[Haskell-cafe] newbie questions (read, etc.,
tutufan at gmail.com
Mon Oct 6 22:06:37 EDT 2008
I could use a little help. I was looking through the Real World
Haskell book and came across a trivial program for summing numbers in
a file. They mentioned that that implementation was very slow, as
it's based on String's, so I thought I'd try my hand at converting it
to use lazy ByteString's. I've made some progress, but now I'm a
little stuck because that module doesn't seem to have a 'read' method.
There's a readInt method, which I guess I could use, but it returns a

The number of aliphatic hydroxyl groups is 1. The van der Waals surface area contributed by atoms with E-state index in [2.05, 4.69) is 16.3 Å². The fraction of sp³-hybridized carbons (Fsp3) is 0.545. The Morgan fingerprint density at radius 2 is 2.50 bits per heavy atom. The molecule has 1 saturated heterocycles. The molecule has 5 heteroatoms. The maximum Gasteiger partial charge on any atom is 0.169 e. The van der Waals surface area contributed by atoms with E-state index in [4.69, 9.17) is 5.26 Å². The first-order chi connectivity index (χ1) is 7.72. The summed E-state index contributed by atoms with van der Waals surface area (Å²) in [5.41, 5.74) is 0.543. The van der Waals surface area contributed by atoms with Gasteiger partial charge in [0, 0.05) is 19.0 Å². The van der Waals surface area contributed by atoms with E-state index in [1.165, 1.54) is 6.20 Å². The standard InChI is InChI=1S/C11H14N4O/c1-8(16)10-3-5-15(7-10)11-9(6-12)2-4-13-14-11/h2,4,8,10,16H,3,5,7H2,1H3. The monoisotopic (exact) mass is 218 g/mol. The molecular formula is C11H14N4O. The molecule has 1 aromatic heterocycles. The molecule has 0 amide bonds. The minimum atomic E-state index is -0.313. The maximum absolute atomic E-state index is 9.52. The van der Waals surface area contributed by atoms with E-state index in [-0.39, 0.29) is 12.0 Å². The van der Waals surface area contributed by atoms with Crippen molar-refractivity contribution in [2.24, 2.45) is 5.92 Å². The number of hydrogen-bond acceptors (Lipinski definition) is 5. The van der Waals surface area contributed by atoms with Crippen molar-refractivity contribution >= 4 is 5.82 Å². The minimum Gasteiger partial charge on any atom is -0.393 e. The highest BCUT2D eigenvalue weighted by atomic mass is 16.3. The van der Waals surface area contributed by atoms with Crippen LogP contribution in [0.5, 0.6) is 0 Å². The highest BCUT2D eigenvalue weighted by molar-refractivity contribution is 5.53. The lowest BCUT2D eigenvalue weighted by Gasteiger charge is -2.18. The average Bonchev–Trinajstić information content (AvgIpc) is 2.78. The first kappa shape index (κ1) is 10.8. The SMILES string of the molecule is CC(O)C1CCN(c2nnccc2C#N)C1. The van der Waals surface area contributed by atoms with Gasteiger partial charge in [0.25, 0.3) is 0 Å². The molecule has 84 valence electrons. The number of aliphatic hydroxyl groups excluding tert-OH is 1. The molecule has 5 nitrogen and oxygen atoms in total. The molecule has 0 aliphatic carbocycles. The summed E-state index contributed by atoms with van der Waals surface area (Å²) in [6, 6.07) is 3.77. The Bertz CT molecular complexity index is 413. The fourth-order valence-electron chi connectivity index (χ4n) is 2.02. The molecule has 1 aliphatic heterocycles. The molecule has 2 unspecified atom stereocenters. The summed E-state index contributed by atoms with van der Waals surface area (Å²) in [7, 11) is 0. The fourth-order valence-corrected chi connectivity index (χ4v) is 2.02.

Maybe, and I don't see how I can easily strip that off.
1. Is there an easy way to strip off the Maybe that would allow an
equivalently concise definition for sumFile? I can probably figure
out how to do it with pattern matching and a separate function--I'm
just wondering if there's a more concise way.
2. Why doesn't ByteString implement 'read'? Is it just that this
function (like 'input' in Python) isn't really very useful for real
3. Why doesn't ByteString implement 'readDouble', etc.? That is, why
are Int and Integer treated specially? Do I not need readDouble?
-- lazy version (doesn't compile)
-- file: ch08/SumFile.hs
import qualified Data.ByteString.Lazy.Char8 as L
main = do
contents <- L.getContents
print (sumFile contents)
where sumFile = sum . map read . L.words
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